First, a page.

A new dynamic appears this episode as our heroes decide to take on radically different tactics in order to bring the villains to justice. A lot of this drama is just hand-wringing on the part of the lead characters as to the choices they've made in the past and whether these were good and smart choices. Having established that, no, they probably weren't, a full-fledged plan now comes into focus that has genuine legs.
Metaphorically, nothing has actually changed. Tae-san is still on the run, and the drama establishes that, for all the character groth the heroes have been going through, the villains are the same cold, vicious people they were at the start. There's an especially chilling scene between Il-seok and Seo-hee where, given the choice between quitting while they're ahead and continuing to charge into full-on evil territory, they decide on evil territory.
This dynamic does a lot to justify Tae-san's actions, since we in the audience know that Tae-san's actions are the appropriate ones, even if it certainly may not seem that way to the other characters. What's important to remember is that Tae-san is the only character who is intimately familiar with how and why the gang operates- which is why it's up to Chae-kyeong to figure out that there's a reason her plans keep failing. And for Tae-san to realize that he needs more, better allies than his ex-girlfriend who can only barely even help him out in a fistfight.
The episode at large is this great transitional moment of clarity. Most of the focus in the series so far has been on the camera, and while the camera is certainly important, there's way more going on here than just some inconvenient pictures. This is a full-fledged criminal conspiracy. And this drama does an excellent job going full-on into all the action and plotwork necessary to fully realize the extent of this kind of battle between cops and gangsters.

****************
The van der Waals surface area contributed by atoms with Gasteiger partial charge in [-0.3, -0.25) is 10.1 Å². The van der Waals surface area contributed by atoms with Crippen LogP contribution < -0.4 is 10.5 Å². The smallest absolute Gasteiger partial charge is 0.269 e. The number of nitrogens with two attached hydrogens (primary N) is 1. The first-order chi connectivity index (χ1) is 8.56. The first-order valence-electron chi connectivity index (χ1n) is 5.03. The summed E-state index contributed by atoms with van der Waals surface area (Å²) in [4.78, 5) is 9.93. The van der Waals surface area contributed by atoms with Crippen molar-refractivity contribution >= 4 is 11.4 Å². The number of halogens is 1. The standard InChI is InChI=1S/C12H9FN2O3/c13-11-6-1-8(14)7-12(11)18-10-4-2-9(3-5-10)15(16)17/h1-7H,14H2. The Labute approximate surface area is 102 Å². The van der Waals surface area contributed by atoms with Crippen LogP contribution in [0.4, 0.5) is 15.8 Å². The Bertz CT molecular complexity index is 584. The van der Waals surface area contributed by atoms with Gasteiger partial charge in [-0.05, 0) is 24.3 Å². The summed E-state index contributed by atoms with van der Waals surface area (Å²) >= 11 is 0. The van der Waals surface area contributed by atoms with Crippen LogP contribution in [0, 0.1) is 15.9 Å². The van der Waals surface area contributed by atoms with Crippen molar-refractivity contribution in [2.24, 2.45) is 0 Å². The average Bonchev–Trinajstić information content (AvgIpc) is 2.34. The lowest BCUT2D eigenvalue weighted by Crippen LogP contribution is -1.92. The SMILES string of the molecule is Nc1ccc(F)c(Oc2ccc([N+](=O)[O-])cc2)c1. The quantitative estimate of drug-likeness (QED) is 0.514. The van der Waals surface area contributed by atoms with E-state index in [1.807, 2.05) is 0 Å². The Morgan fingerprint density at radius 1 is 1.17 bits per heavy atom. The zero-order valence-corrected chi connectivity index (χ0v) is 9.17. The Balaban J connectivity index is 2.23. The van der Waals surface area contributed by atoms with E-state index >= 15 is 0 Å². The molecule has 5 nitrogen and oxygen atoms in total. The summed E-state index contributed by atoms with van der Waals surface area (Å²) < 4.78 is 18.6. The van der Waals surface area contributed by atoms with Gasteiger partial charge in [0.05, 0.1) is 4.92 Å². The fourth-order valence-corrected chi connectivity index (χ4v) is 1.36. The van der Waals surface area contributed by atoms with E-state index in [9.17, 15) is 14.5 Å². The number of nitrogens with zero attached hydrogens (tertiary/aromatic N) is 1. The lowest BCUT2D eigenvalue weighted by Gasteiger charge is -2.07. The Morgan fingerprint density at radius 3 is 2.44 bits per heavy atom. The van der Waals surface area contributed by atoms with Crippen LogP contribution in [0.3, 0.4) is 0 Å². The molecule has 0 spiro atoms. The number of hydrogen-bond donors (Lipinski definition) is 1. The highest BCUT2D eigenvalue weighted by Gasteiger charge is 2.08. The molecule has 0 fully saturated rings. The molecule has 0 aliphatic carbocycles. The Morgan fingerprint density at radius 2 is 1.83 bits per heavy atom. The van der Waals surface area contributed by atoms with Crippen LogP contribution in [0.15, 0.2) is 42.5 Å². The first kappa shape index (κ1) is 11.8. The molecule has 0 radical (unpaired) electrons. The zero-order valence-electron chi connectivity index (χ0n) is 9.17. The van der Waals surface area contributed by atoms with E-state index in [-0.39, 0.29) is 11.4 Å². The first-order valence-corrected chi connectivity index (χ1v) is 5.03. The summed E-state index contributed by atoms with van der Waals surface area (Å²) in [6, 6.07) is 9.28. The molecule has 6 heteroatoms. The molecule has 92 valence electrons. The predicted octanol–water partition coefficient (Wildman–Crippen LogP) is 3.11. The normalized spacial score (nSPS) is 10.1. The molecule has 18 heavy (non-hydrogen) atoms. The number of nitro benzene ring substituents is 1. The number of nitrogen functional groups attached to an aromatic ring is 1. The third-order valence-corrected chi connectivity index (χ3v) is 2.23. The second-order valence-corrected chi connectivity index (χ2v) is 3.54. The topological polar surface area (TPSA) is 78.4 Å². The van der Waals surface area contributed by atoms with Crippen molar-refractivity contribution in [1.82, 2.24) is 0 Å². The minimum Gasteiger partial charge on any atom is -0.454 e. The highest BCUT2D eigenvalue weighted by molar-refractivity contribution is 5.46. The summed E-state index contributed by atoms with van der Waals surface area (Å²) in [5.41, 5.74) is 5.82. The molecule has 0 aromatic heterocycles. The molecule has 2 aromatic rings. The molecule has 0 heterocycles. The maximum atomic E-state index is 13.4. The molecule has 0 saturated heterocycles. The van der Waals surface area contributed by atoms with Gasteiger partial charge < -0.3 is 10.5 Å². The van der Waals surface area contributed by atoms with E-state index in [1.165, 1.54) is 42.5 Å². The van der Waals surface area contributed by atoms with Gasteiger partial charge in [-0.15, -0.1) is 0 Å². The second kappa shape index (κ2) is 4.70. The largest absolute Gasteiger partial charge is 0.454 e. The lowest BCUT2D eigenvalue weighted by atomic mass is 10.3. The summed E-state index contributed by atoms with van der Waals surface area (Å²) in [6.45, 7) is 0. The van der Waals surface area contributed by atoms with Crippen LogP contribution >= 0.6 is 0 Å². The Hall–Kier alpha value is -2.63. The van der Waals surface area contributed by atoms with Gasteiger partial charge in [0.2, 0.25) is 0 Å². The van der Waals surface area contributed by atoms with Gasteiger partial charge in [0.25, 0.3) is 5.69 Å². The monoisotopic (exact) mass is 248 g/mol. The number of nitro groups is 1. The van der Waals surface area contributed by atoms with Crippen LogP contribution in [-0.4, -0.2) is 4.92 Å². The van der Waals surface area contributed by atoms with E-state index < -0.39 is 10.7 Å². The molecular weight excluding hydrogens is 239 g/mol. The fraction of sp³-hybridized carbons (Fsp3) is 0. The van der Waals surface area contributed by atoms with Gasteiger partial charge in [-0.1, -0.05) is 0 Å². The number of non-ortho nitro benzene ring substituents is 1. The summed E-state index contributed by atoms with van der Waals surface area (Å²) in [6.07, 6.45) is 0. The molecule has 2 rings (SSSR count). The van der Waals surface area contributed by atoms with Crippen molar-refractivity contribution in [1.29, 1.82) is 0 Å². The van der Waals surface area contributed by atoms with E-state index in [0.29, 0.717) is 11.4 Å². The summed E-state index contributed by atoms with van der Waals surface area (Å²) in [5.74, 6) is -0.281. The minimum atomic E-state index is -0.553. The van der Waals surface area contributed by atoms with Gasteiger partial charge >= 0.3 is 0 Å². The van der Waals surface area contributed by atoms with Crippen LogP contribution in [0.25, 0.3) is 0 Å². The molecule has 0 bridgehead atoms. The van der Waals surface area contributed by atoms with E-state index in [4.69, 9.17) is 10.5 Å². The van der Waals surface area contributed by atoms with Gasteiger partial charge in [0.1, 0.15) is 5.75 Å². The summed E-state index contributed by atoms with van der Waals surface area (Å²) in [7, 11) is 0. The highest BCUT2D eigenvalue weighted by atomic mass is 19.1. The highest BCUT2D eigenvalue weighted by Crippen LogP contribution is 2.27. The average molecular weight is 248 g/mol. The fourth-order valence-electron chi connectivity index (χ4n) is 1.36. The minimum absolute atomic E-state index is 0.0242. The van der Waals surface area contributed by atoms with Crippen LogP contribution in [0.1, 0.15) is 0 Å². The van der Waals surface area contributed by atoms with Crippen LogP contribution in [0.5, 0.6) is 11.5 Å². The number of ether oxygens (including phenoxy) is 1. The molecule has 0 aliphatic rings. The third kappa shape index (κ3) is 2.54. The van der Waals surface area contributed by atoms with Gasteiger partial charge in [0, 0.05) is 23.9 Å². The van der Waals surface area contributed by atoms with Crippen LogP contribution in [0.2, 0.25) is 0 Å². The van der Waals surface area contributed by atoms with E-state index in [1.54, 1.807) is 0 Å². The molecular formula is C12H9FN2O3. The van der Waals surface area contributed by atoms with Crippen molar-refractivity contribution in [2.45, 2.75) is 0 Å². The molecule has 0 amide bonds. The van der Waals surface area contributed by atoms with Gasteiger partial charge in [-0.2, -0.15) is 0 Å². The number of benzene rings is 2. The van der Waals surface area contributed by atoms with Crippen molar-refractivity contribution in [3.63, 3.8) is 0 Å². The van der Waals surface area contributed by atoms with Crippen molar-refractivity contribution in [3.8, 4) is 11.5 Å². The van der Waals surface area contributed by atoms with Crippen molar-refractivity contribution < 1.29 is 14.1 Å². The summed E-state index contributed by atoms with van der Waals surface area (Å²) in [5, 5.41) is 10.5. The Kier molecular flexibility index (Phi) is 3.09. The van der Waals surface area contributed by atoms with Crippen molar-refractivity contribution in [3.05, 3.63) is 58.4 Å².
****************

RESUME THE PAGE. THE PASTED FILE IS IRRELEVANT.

The human element is displayed in excellent effect here, too. Soo-jin isn't just the reason why Tae-san needs to stay alive. She's the reason why he should stay alive. A long-established conflict regarding Soo-jin's character is dealt with head-on here, and while I was nearly disappointed to see it apparently fixed so easily, I realized that near-death situations are like this. They're these moments where excuses just aren't good enough, and we don't want to be caught being horrible, selfish people before having the chance to make things right. It's this basic heart underlining "Two Weeks" that makes it such great viewing.
Review by William Schwartz
Staff writer. Has been writing articles for HanCinema since 2012, having lived in South Korea since 2011. Started out in Gyeongju, then to Daegu, then to Ansan, then to Yeongju, then to Seoul, lived on the road for HanCinema's travel diaries series in the summer of 2016, and is currently settled in Anyang. Has good tips for utilizing South Korea's public bus system. William Schwartz can be contacted via email@example.com.
"[HanCinema's Drama Review] "Two Weeks" Episode 11"
by HanCinema is licensed under a Creative Commons Attribution-Share Alike 3.0 Unported License.
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